With the official unveiling of the Android Oreo statue, Google has begun pushing out OTA updates to some of its Pixel and Nexus devices. Initial reports show the updates either failing or taking hours to install, but thankfully Google has released Android 8.0 system images. Here’s how to manually install Android Oreo…

Note: This guide assumes you already have your phone’s bootloader unlocked and the ADB tools installed on your computer. If you need the ADB tools, head over and download the Android SDK, and if you need to unlock your bootloader, keep reading.

Before we get started, we need to make sure that your device is visible to your computer. Type the command “adb devices” in your Terminal app; if you see your device listed, you’re ready to go. If not, make sure your device has ADB debugging turned on in Settings.

Unlock the bootloader

If you know that your device is already unlocked, feel free to skip this section and keep reading. Otherwise, you need to make sure your phone’s bootloader is unlocked before you can flash a factory image.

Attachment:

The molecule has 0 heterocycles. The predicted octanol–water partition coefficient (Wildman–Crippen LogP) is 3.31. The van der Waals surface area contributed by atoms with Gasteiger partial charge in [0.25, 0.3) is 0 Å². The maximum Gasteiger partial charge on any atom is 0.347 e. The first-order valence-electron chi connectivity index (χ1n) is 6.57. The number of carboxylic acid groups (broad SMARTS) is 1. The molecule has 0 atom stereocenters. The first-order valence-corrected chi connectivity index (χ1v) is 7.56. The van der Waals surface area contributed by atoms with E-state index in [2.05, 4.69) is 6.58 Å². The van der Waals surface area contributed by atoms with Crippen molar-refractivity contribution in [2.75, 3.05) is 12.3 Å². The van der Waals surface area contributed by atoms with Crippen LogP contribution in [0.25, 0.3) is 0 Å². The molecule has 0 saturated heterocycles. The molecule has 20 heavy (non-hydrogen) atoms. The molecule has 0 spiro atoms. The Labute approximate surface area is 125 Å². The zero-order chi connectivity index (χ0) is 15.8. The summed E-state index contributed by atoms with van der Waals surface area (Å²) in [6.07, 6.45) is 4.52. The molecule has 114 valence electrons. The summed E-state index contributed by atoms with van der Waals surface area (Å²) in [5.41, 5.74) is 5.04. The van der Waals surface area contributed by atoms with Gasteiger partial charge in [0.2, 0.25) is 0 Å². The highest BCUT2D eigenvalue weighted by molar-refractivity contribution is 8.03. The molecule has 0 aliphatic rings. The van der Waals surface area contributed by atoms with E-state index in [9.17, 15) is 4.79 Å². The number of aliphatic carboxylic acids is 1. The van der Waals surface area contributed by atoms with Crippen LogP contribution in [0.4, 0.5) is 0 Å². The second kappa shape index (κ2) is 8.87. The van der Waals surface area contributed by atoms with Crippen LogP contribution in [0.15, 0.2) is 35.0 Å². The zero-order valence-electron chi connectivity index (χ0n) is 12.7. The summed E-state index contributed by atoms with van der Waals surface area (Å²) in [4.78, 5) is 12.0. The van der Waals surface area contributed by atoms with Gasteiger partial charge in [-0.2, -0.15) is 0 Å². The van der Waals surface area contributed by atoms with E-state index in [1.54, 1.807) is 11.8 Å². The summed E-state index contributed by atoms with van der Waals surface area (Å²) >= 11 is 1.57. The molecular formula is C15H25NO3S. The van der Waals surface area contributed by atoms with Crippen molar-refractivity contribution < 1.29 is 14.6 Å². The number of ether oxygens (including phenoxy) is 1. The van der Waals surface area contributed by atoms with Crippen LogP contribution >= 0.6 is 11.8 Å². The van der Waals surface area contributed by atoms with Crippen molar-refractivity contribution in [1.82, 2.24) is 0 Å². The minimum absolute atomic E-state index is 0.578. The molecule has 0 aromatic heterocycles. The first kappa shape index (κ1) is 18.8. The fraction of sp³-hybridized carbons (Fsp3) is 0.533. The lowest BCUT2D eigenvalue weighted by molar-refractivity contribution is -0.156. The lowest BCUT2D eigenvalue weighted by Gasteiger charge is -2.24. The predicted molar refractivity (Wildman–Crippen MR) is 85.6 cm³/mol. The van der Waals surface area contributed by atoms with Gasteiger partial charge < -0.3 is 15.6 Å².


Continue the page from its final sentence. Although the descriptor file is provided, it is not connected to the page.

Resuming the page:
Bootloader locking is a security feature that requires that your device is completely wiped when going from a “locked” state to an “unlocked” state. For this reason, there’s no way to keep your data if your bootloader is locked.

Nougat Developer Options

If you need to unlock your bootloader, go to the Settings app and head to “Developer options” (if you don’t see Developer options, go to the “About” page and tap the Android build number several times). Make sure that “OEM unlocking” is checked.